Microsoft has shared a couple of new Xbox Game Pass figures, including how much money developers make from adding their games to the service.
In a recent blog post celebrating nine years of Microsoft’s [email protected] programme (which exists to help independent studios bring their games to the Xbox platform), general manager of content curation and programmes Chris Carla has shared some new figures related to Xbox Game Pass.
For instance, Game Pass has led to people playing more video games than they normally would and, for indie devs getting their games on the service has proved to be very beneficial.
Carla says that Microsoft has paid third party developers and publishers ‘hundreds of millions of dollars’ in license fees for additional Game Pass releases. On top of that, he specifies that indie developers have earned more than $2.5 billion in royalties (that’s nearly £1.9 billion).
What’s more, the total revenue generated by Xbox’s partner studios has almost doubled in the last three years. If accurate that’s an impressive turnaround for the format, which has long been seen to lag behind the PlayStation and Nintendo Switch in terms of indie support.
‘There are amazing games out today on Xbox (and other platforms!) that would never have existed without the support of Game Pass members, and that’s really been an incredible phenomenon,’ says Carla in the blog post.
‘Ensuring that millions of Game Pass members get to experience some of the best independent games ever created has been transformational for Xbox players and developers.’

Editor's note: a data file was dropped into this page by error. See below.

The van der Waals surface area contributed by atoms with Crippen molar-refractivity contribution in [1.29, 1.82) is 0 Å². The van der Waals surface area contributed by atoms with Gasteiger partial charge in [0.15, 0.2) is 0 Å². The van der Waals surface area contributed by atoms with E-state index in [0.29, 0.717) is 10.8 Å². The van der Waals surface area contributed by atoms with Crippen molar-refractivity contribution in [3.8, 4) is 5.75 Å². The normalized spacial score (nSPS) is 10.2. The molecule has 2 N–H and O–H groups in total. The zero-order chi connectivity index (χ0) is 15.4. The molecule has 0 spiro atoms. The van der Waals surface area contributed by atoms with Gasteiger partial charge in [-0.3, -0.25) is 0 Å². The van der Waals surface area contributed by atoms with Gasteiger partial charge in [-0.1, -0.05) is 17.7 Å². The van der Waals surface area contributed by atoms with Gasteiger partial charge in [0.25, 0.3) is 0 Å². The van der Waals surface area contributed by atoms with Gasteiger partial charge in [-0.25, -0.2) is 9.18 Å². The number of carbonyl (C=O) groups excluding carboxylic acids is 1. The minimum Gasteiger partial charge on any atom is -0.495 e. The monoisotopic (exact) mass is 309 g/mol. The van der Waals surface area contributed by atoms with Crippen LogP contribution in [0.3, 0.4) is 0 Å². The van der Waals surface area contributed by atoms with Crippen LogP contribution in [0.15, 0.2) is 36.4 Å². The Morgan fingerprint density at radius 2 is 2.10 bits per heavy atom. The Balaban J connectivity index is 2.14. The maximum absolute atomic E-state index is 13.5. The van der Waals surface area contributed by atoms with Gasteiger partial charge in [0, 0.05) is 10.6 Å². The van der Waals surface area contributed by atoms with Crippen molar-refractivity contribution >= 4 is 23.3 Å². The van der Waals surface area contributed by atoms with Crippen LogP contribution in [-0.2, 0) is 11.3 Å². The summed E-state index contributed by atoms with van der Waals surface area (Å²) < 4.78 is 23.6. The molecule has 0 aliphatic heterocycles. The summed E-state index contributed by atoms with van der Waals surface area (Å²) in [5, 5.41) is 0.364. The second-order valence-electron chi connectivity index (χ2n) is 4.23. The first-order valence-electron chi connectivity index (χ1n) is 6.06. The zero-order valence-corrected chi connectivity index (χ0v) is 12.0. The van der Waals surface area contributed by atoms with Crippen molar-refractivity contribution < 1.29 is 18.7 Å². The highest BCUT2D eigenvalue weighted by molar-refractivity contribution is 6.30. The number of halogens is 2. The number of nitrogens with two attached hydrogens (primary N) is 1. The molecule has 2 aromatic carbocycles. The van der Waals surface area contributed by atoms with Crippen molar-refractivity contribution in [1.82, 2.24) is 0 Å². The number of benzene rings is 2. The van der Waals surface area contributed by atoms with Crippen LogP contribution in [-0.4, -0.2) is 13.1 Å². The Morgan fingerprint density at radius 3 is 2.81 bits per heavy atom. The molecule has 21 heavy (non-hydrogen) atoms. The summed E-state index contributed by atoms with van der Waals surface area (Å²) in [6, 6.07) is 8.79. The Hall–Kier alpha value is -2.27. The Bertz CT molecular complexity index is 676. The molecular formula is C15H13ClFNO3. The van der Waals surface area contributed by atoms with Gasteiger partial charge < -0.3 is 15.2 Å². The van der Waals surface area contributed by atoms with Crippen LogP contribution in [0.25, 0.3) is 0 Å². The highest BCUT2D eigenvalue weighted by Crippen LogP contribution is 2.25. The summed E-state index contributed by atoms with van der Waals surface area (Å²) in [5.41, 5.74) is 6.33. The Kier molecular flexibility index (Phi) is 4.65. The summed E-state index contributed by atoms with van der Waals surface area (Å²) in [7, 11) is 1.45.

Despite this success, Carla believes there is still more work to be done, highlighting how Microsoft is working on discoverability and reaching new audiences via Twitch streams, showcases, and themed sales.
He also touches upon Microsoft’s new [email protected] programme, which was announced during this year’s Game Developers Conference. This programme assists developers who want to use Microsoft’s cloud gaming services for their own projects.
It’s not limited to Xbox platforms either; devs can sign up even if their games are coming to PlayStation or Nintendo Switch.
‘Nine years ago, we made a promise to independent developers that we’d work as hard as we could on their behalf, because we knew Xbox players would be stoked to support their work,’ concludes Carla.
‘We don’t by any means consider that promise fulfilled, because we see our work as an ongoing commitment from Xbox to independent developers. But through [email protected], the launch of [email protected], our work with Game Pass and beyond to help developers bring their games to Xbox, and with the community response to the amazing games we’re seeing come to the platform, we feel we’re making progress in the right direction.’
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